THE MAN WITH TWO BRAINS
1983, Warner Bros., 93 min, USA, Dir: Carl Reiner

Brain surgeon Steve Martin is saddled with a horrible wife (Kathleen Turner), until he comes up with the perfect solution: transplanting the brain of a sweet, romantic woman into his nasty spouse’s gorgeous body. Outrageous gags and typically witty Reiner-Martin wordplay ensue in one of the funniest films of the 1980s.


RED (1994)
TROIS COULEURS: ROUGE
1994, Janus Films, 98 min, France, Poland, Switzerland, Dir: Krzysztof Kieślowski

In the trilogy’s final installment, Valentine, a Swiss model (played by Irène Jacob, from THE DOUBLE LIFE OF VERONIQUE) meets an embittered former judge (Jean-Louis Trintignant) who spies on his neighbors, and crosses paths with an intriguing young law student (Jean-Pierre Lorit). In a wonderful piece of cosmic stage-managing, Kieślowski brings together the main characters from all the THREE COLORS stories during a storm-tossed ferry ride. In French with English subtitles.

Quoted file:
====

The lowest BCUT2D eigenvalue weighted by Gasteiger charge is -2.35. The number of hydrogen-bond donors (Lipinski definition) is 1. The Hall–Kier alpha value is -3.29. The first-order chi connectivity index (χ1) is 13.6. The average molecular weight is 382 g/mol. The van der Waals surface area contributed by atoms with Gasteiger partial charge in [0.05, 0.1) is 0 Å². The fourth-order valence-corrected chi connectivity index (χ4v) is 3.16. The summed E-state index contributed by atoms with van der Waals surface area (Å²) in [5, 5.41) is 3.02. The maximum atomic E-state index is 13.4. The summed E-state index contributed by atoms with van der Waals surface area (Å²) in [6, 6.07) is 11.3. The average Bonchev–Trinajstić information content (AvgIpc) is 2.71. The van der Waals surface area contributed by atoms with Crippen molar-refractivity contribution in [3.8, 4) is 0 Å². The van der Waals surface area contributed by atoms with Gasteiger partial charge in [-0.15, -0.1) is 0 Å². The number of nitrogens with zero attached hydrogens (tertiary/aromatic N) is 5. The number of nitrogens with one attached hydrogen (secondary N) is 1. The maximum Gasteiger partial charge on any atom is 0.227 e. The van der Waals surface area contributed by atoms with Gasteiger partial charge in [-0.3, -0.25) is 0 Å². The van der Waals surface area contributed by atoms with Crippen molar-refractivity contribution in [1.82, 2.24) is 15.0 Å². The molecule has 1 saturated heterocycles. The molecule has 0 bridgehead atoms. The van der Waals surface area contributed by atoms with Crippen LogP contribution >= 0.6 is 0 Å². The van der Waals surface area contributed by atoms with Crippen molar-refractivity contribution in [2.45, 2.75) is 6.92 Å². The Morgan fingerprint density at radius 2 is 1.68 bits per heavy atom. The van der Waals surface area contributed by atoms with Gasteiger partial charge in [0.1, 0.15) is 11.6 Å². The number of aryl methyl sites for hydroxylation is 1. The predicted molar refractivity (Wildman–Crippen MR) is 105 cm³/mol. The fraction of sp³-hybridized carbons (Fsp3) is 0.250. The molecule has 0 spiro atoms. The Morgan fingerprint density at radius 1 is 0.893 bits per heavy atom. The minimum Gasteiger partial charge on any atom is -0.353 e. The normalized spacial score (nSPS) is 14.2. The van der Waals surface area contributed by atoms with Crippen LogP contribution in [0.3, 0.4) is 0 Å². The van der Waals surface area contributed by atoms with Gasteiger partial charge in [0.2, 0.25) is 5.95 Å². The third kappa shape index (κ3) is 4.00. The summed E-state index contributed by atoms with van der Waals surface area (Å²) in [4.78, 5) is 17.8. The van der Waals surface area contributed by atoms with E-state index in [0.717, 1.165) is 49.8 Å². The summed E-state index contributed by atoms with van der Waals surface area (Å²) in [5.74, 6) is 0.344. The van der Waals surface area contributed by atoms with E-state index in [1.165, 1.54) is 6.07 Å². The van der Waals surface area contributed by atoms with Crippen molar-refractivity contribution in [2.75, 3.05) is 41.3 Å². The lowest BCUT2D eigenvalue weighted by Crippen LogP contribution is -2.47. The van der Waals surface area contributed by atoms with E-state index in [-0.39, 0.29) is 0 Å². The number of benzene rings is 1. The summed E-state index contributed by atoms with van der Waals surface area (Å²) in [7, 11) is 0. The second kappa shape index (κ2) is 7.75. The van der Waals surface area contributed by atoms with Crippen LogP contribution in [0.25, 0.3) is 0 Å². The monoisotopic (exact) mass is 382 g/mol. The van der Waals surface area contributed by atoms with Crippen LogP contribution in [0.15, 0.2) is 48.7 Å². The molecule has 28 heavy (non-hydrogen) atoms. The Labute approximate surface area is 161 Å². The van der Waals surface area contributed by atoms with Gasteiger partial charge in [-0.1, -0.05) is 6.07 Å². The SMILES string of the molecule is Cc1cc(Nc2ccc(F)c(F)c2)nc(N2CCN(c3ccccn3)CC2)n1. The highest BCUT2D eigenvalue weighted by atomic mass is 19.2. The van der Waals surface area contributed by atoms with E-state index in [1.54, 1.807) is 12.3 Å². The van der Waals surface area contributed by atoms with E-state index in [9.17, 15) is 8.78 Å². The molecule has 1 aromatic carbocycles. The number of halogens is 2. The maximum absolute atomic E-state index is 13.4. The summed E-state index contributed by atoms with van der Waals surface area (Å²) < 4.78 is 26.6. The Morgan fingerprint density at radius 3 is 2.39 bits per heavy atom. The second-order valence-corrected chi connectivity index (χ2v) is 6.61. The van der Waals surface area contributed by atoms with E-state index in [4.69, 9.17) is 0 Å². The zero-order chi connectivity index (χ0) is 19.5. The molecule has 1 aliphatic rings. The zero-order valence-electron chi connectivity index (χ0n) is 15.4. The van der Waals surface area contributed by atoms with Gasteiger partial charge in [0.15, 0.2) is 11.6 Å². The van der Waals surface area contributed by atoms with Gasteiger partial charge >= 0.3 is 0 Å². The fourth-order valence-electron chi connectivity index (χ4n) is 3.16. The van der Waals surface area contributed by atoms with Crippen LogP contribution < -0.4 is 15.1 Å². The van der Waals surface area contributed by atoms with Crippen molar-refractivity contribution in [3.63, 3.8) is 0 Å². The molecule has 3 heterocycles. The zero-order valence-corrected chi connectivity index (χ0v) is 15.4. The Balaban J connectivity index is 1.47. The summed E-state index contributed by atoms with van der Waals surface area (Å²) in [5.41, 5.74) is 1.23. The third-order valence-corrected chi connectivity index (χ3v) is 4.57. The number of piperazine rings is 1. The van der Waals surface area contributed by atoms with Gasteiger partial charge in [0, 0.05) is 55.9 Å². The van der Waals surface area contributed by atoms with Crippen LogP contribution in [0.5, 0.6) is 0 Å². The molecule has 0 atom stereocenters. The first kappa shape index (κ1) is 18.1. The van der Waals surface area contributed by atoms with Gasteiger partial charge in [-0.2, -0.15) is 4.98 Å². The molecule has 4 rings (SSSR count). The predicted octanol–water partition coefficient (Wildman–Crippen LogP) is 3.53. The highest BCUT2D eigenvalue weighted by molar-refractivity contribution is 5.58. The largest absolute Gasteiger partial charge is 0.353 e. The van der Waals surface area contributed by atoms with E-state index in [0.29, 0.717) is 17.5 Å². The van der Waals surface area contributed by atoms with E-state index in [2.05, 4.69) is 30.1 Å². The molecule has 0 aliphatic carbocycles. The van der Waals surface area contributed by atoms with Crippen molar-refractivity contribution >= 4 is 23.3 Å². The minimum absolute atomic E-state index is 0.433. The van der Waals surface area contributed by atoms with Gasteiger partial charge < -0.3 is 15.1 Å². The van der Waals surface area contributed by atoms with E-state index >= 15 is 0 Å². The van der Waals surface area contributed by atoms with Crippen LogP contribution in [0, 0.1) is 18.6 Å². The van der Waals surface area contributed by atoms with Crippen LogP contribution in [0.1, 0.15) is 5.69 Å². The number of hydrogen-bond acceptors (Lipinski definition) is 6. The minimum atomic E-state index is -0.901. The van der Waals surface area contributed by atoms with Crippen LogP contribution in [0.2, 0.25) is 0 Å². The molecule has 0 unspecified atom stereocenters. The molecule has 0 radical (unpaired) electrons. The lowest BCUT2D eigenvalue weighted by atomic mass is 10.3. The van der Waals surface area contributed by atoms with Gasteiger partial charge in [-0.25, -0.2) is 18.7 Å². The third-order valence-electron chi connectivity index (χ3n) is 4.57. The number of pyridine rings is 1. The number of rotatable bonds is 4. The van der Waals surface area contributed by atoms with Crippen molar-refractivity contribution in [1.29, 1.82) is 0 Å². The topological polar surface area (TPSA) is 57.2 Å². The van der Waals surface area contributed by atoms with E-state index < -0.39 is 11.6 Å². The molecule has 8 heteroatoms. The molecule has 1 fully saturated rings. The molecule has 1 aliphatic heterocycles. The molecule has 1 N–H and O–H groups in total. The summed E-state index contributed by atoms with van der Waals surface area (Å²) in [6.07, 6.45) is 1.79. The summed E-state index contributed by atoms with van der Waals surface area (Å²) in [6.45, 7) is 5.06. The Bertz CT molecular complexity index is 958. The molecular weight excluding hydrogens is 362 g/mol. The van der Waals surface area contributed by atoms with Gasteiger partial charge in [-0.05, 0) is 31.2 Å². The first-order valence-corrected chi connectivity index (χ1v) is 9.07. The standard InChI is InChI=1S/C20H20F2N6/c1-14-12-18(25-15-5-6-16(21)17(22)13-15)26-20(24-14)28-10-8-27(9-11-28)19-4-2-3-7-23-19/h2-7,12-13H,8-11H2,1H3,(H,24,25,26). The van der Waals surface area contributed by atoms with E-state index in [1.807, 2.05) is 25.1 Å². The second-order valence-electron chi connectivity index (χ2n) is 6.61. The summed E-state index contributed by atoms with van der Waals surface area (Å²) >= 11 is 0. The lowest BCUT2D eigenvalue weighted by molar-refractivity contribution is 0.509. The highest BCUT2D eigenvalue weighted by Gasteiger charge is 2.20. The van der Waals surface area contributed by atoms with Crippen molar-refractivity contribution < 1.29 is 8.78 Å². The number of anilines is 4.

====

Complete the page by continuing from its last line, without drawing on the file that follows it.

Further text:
WHITE
TROIS COULEURS: BLANC
1994, Janus Films, 91 min, France, Poland, Switzerland, Dir: Krzysztof Kieślowski

The second film in director Krzysztof Kieślowski’s THREE COLORS trilogy is the simplest and most entertaining entry in the cycle, yet underneath the comedic surface lie some of the director’s most cynical attitudes. A luminous Julie Delpy plays Dominique, a wife who leaves her impotent husband, sparking a series of skirmishes between the two in which Kieślowski expresses his theme of "equality" via its darkest implications - in terms of revenge and getting even. The film is both a deliciously biting sex satire and a witty portrait of Poland in the early 1990s; in contextualizing his characters within the failure of communism, Kieślowski argues that true equality is an unattainable pipe dream. In Polish, French, and Russian with English subtitles.


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